Property valuations revised, but taxes yet to be reduced

People pay around a dozen federal and provincial taxes on property transfer

Salman Siddiqui February 18, 2019
People pay around a dozen federal and provincial taxes on property transfer. PHOTO: FILE

KARACHI: The real estate sector has always been targeted by the gamblers and people involved in money laundering. Transfer of property files from one investor to another on speculation that prices will shoot up has been the norm.

This has badly impacted the purchasing power of genuine buyers of houses and industrial plots.

In a bid to discourage speculative buying with the objective of making real estate viable for the genuine buyers and to close the doors to gambling and money laundering, the Pakistan government back in 2016 initiated a five-year journey to bring property values in its files to the level of prevailing market prices in phases.

Low prices in government’s property files compared to actual prices at which sale and purchase deals are executed have fuelled the undocumented economy - better known as black economy - and caused heavy revenue loss to the national exchequer.

Though property revaluation is a move in the right direction and is in line with requirements of the Financial Action Task Force (FATF), which works on making the world free from money laundering and terror financing, the 2016 decision still has some big loopholes and anomalies.

“The anomalies are promoting untaxed economy, if not black economy,” commented Pakistan Real Estate Investment Forum President Shaban Elahi while talking to The Express Tribune.

“The loopholes, at the same time, have resulted in harassment of genuine buyers at the hands of law enforcement agencies,” he said.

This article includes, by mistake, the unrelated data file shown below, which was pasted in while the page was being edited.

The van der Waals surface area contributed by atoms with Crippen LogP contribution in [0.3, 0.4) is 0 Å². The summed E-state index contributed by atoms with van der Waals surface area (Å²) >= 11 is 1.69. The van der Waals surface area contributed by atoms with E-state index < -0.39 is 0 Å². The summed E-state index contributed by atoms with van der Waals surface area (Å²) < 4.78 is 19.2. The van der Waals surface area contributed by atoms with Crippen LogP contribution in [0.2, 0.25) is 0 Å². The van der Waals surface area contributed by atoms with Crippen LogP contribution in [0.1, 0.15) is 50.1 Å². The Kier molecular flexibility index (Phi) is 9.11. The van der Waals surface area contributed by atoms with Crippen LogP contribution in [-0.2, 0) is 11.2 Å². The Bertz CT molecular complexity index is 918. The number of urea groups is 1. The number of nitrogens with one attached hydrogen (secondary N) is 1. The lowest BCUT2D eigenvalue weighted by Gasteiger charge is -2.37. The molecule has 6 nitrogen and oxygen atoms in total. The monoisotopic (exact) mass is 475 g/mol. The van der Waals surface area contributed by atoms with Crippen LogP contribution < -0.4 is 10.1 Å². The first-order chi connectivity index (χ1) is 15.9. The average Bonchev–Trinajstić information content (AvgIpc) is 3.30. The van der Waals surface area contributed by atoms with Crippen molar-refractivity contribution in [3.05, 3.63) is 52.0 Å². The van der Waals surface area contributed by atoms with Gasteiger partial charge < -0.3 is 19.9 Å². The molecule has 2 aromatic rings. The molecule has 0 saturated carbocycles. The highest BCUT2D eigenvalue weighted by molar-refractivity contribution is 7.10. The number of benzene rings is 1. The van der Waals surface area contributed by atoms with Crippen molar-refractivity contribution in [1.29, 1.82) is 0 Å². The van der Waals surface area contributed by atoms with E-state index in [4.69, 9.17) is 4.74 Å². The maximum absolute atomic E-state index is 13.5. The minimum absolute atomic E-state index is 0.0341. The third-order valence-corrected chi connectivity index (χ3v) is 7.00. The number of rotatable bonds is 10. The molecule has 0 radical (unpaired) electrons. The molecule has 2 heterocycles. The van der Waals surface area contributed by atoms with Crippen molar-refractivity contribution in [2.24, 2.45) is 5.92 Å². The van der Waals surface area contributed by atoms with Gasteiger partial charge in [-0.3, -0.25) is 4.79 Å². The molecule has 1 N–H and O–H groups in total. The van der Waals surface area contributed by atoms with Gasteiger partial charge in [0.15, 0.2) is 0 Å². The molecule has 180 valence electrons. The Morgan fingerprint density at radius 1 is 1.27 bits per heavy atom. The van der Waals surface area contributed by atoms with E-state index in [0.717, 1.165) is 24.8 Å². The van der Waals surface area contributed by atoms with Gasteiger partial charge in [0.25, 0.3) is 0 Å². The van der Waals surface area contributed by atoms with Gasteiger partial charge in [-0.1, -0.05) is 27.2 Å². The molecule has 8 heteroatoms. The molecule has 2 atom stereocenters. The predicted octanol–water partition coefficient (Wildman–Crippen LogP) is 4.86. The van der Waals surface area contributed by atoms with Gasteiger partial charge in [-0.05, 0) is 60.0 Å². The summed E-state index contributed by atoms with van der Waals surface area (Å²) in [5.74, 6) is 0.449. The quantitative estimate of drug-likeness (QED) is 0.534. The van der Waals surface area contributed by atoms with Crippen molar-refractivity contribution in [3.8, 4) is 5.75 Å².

The Federal Board of Revenue (FBR), which has been tasked with revising upwards the property valuations, introduced a full and final tax - 236W - at the rate of 3% in 2016 to make real estate part of the documented economy.

The tax is charged on that property price which is higher than the value recorded in official files, but not more than the FBR valuation.

For instance, according to Elahi, if the price of an official property file is Rs10 million compared to FBR’s valuation of Rs60 million, while the file changes hands at the actual price of Rs100 million, the 3% tax will be charged on the difference between the file price and FBR valuation, ie Rs50 million. However, Rs40 million will still remain untaxed.

He pointed out that they had proposed to the National Assembly Standing Committee on Finance in mid-January to allow real estate buyers payment of 3% tax at the full price at which the property deal was executed instead of the difference between the file price and FBR valuation. “We are still waiting for its response,” he said.

According to an FBR official, the latest round of increase in property valuations in 21 cities of Pakistan with effect from February 1, 2019 has brought the average valuation close to 60% of market prices.

The 21 cities include Lahore, Multan, Gujranwala, Faisalabad, Sialkot, Rawalpindi, Jhang, Gujrat, Sahiwal, Bahawalpur, Islamabad, Karachi, Hyderabad, Sukkur, Sargodha, Mardan, Abbottabad, Peshawar, Quetta and Gwadar.

Tax rate cut awaited